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SEX TRAFFICKING by Siddharth Kara

SEX TRAFFICKING

Inside the Business of Modern Slavery

By Siddharth Kara

Pub Date: Jan. 1st, 2009
ISBN: 978-0-231-13960-1
Publisher: Columbia Univ.

Corporate executive Kara uses his business background to analyze the global sex-exploitation industry, in an attempt to stir action to eradicate it.

A former investment banker now on the board of the abolitionist organization Free the Slaves, the author inserts into his economic analysis poignant revelations of sex-trade victims and accounts of his personal struggles to find them, talk to them and expose their plight. Beginning in 2000, he traveled within India, Nepal, Burma, Thailand, Vietnam, Italy, Moldova, Albania, the Netherlands, Great Britain, Mexico and the United States, interviewing sex workers in brothels and shelters, their families, police and attorneys, and even a brothel owner. He opens with an overview of the sex-exploitation industry and a list of the measures that he recommends be taken to do away with it. Each of the subsequent chapters focuses on a region of the globe and includes the disclosures made to him by young girls and women forced into the sex industry, his on-the-spot observations and often hair-raising experiences and his analysis of the structure of sex trafficking in that area. In India, he reports that thousands of young girls are shipped from poor villages in Nepal every year. In Europe, he finds that the trade is largely operated by organized crime, with Italy as the hub. In Eastern Europe, he cites governmental, judicial and law-enforcement corruption as the biggest hurdle to stopping the industry. The final chapter argues that longstanding global socioeconomic factors, such as extreme poverty and bias against women and ethnic minorities, determine the supply side of the industry. Therefore, he concludes, the short-term approach to abolition should focus on disrupting demand by raising the economic cost of being caught. Appendices cover other forms of slavery, such as bonded labor, and the specific economics of sex-slave establishments in various parts of the world.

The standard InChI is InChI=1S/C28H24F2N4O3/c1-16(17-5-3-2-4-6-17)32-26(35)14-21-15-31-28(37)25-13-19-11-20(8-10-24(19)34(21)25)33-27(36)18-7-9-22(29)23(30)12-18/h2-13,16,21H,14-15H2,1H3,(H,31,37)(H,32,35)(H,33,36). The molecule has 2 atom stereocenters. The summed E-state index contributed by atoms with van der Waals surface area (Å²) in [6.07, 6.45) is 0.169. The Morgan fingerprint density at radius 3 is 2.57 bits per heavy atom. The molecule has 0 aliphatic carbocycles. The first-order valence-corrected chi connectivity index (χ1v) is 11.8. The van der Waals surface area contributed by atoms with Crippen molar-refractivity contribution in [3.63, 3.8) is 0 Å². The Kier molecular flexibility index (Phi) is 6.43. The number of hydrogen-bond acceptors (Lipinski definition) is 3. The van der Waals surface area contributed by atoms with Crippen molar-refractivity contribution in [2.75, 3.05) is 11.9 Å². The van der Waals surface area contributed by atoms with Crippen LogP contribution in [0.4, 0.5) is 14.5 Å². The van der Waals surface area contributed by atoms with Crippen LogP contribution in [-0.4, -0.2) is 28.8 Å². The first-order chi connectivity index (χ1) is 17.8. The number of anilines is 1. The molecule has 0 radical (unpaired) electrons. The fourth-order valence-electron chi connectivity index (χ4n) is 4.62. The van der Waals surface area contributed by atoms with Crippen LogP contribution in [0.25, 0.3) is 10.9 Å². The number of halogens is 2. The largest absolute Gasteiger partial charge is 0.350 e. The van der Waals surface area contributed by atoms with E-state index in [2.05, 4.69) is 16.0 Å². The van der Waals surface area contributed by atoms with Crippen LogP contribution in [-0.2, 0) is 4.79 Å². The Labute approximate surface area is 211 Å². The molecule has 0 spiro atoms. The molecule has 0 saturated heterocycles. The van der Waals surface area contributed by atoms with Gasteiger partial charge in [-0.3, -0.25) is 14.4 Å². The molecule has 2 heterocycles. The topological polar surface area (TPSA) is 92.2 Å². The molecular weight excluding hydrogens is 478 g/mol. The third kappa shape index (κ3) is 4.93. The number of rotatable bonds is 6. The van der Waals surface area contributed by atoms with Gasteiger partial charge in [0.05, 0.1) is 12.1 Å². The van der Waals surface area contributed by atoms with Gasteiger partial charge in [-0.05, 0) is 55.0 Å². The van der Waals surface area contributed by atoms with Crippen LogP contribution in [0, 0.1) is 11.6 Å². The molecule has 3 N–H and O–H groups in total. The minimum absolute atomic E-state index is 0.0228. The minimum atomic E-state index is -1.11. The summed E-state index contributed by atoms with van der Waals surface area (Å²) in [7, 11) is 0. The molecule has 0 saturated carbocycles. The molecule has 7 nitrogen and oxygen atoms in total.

Fueled by the author’s outrage, the personal passages come alive, but they’re buried in a mass of data more suited to an economics textbook.